Marbury v. Madison mayhem!
March 2, 2009 1:01 PM   Subscribe

Either I have found a secret flaw in the opinion, or I am misunderstanding something major about Marbury v. Madison. The later is more likely, being as this would have been brought up before as one of the most important SCOTUS cases... but I can't find it anywhere!

Okay, so the basic opinion of Marbury goes:

The constitution only lets us use original jurisdiction in cases with public officials, advisors, and consuls. Otherwise we need to use appellate jurisdiction only. (Article 3 of the constitution)

Issuing a writ of mandamus, as it is in this case brought straight to the Supreme Court and not appealed up from a lower court, original jurisdiction.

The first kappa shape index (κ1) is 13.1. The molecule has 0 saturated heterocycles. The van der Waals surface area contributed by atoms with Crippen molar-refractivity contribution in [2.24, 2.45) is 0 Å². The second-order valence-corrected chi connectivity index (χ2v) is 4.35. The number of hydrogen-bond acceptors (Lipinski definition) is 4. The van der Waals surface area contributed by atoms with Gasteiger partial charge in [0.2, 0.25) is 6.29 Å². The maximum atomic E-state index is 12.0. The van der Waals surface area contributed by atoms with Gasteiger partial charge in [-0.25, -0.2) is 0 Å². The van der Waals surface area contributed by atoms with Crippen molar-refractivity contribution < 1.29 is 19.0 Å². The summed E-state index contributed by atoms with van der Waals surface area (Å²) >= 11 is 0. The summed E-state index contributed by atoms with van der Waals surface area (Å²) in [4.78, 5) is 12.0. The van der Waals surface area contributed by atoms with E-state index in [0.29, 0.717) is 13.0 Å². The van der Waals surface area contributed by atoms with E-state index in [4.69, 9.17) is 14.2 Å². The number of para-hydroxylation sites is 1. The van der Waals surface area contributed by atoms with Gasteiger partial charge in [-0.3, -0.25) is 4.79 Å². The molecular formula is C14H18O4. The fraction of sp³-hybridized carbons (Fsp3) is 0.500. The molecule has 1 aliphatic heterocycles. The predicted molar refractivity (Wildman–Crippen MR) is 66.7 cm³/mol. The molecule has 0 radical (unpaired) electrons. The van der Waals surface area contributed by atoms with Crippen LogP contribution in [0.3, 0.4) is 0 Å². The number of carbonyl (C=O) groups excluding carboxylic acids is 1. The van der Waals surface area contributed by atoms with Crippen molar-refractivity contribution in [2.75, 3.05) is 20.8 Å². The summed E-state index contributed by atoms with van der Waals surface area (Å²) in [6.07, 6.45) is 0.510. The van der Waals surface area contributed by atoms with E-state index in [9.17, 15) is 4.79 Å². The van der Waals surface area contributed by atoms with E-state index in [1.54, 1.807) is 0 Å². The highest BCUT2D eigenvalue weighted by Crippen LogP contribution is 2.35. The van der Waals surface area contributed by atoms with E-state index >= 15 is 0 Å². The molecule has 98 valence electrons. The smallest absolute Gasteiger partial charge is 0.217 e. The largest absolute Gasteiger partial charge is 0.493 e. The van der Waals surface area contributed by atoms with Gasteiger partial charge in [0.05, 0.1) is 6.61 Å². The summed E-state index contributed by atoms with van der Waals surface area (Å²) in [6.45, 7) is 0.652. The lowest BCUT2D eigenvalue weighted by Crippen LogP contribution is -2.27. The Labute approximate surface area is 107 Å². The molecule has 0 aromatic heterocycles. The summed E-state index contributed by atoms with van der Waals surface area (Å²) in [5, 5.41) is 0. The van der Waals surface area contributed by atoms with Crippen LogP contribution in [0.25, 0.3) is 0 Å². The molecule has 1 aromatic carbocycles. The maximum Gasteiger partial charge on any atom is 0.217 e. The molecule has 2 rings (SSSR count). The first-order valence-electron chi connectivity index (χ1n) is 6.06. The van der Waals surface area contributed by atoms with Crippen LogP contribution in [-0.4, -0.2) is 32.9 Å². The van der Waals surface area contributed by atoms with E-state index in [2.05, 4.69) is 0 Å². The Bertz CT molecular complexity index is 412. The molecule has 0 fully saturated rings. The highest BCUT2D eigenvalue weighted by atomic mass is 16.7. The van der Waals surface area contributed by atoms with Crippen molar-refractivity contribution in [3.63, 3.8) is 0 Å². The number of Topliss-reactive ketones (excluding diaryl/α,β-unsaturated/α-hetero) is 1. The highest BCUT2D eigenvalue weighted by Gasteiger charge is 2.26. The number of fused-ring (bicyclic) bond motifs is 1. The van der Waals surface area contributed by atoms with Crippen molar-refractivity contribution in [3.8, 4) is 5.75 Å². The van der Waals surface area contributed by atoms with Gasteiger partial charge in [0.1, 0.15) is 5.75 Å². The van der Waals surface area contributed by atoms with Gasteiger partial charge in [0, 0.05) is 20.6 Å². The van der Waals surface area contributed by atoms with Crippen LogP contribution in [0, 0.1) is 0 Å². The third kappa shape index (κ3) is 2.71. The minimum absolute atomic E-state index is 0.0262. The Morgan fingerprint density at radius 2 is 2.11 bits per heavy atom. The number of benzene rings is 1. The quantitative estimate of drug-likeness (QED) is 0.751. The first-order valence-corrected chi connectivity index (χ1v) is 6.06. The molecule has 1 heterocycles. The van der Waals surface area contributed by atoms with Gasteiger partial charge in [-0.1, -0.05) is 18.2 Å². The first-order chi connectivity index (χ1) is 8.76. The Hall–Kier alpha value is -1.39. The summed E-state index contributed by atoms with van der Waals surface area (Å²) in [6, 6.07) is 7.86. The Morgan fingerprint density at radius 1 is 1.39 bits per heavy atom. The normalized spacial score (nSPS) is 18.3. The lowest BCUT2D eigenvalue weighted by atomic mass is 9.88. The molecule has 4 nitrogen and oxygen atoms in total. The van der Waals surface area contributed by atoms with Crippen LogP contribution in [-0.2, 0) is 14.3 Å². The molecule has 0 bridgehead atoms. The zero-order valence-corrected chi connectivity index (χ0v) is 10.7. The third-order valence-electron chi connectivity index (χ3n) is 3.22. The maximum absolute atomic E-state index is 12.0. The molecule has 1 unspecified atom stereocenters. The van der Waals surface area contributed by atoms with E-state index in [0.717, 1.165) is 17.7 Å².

In this case we do not have original jurisdiction, so the law giving us the right to issue the writ in this case (Section 13 of the Judiciary Act of 1789) is unconstitutional.

Therefore, when an Act of Congress is unconstitutional, we the Supreme Court have the right to issue it void. Voila, judicial review.

BUT!

Marbury, according to the earlier part of the decision, had legally gotten the job of Justice of the Peace as soon as Adams had signed the paper, even though it never got delivered. Isn't that a public official?
And even if this didn't count because of the ultimate ruling of the court, not enforcing the position, Madison was still the secretary of state to Jefferson at the time of the case.